Vincent Van Gogh 1853–1890. Altho it's long been thought he took his own life, the rifle that killed him has never been found. I heard the two curators of this exhibit say on the Charlie Rose Show that when Van Gogh went into the city, teenagers mocked him as being a fool, or crazy, and quite possibly took pot shots at him, not necessarily meaning to kill him. Read more here.
Bedroom at Arles, 1888
My psychotherapist friend Joe drove us to the museum via the scenic route. After all, we were about to see some of the most exquisite artwork in the entire world (!) so why not immerse ourselves in beauty on the way down.
Although the exhibit was very crowded, by taking our time and being patient, we got great close-up views of the 40 masterpieces on display. Many were painted in the last years of Van Gogh's life. After a mental breakdown, he went voluntarily to the St. Paul asylum in St. Remy.
Vase with Carnations was not in the exhibit. When I got close to the work, I like to look at the layers and layers of paint he stroked onto the canvas.
"He did not begin painting until his late twenties, completing many of his best-known works during his last two years. In just over a decade, he produced more than 2,100 artworks, consisting of 860 oil paintings and more than 1,300 watercolors, drawings, sketches and prints," said R G Harrison on the website of his complete works.
At the asylum in St Remy, he was treated well. After his health returned, he roamed the beautiful farm fields - the golden swaying wheat fields - the forests - and the cities, painting with a manic intensity.
He loved nature since he was a child.
He did this still-life of Quinces while at St Remy. He did few of his beloved still-lifes b/c the open countryside beckoned.
Contrary to popular thought, Van Gogh knew of his own greatness. He knew that one day he would take his place in the pantheon of great artists. He made sure he signed all his works - 'Vincente' - and made sure each one was as good as it could be.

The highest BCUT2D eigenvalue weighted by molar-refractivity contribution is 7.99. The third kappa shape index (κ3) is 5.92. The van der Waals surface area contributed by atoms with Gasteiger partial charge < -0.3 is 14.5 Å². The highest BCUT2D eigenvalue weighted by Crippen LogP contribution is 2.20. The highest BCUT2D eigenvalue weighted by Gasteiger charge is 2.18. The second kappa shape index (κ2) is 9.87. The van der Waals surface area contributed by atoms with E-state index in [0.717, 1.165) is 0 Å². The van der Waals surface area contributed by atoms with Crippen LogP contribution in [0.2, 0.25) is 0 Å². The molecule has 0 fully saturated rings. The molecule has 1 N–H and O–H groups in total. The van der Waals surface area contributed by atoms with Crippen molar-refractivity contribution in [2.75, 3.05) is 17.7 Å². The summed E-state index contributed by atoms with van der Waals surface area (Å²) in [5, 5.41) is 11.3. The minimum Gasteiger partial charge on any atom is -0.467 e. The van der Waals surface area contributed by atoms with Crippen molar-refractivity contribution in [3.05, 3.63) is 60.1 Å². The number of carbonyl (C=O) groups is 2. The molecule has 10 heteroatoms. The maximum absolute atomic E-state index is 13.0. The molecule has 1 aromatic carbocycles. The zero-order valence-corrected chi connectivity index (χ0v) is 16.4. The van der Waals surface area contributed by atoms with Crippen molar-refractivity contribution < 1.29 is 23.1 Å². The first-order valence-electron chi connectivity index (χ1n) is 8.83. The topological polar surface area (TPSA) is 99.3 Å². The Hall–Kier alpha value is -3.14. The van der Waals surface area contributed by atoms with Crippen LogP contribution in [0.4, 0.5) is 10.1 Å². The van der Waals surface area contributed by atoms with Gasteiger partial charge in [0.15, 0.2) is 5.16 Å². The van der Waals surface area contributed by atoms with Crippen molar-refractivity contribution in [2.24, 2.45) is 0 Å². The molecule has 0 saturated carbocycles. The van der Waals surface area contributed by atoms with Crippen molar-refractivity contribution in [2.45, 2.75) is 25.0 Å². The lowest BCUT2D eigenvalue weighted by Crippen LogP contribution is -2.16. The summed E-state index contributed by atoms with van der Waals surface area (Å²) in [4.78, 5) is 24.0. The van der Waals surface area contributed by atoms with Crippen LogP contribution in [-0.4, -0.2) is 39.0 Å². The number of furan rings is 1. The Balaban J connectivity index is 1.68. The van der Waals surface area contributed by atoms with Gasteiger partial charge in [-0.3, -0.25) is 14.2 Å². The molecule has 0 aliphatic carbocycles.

His famous Sunflowers were there plus these two dropped sunflowers. Notice the unique angle he painted them in. He did become known for seeing things from unusually creative angles.
His most famous painting Sunflowers he envisioned as a series of 12 paintings but only completed four. His famous Bedroom - his bedroom at the asylum - was composed in several different versions.
Many artists - whether painters or poets or musicians - constantly revise their own work over time, in a quest of a perfection they rarely believe they achieve.
I found a website that contains all of van Gogh's paintings. Van Gogh had personally met most of the great artists of his day, including Gauguin who was very important to him. They exchanged their own paintings with one another.
Van Gogh maintained an art collection and was tremendously influenced by Japanese artists such as the famous Katsushika Hokusai. The works of this master illustrator are known to many, though his name may not be familiar. Below is cherry blossoms and bird.
Van Gogh had an uncanny genius of remembering nearly all the paintings and photographs he had ever seen. They inspired him when he did his own original work.
Many of the below paintings were in the Museum's collection, but I couldn't resist putting other ones on the blog. I like perusing my blog posts when the mood hits me.
Have you ever seen such beautifully rendered gladioli? And they don't die.
He did many paintings of the Understory of forests. No one had ever done such rich detail. In a letter he wrote his brother Theo he said he discovered a Blade of Grass and became fascinated with the texture and color of every single blade.
Again, note the unusual angle, an aerial view. He loved peasants and farmers, simple working people, like our Mitt Romney does today. He was also fascinated by the peaked roofs of houses.
Newly discovered "Daffodil and Basil Leaves in Planter's Peanut Jar on Windowsill of Ruth Deming's Kitchen." Night View.
Sunset: Wheat Fields Near Arles. I've never seen this one before but immediately fell in love with it. Look at all the space he devotes to the wheat fields, and those brush strokes, each one different as the hairs on our beards.
A son of the Netherlands, he was well-acquainted with flowers, like the field of iris in the foreground, the olive trees, and finally St Paul's asylum where he lived for a whole year. Never expecting to die, his work assumed brighter colors as his health returned and his thoughts soared toward home.
What is it that's so appealing about still-lifes?
His fascination with gabled roofs, against a yellow background. Yellow was his favorite color.
Poppies. My own poppies die almost immediately upon cutting. Hence, I have never cut them since that first time. Instead, I go out and look at them during the way and photograph them per below.
How could I resist this floral arrangement which is grasping at all four corners of the canvas in silent motion.
Time stops as these Parisian citizens (I think) cross a bridge. Straight lines and curved lines.
Cypress trees against the rocks.
While still sick, Vincent painted this eerie forest picture with no way out. The plane trees, unlike his other trees, are straight, not the nuanced shapely trees he is fond of painting.
Carnations. I esp. like the colors on the bottom half.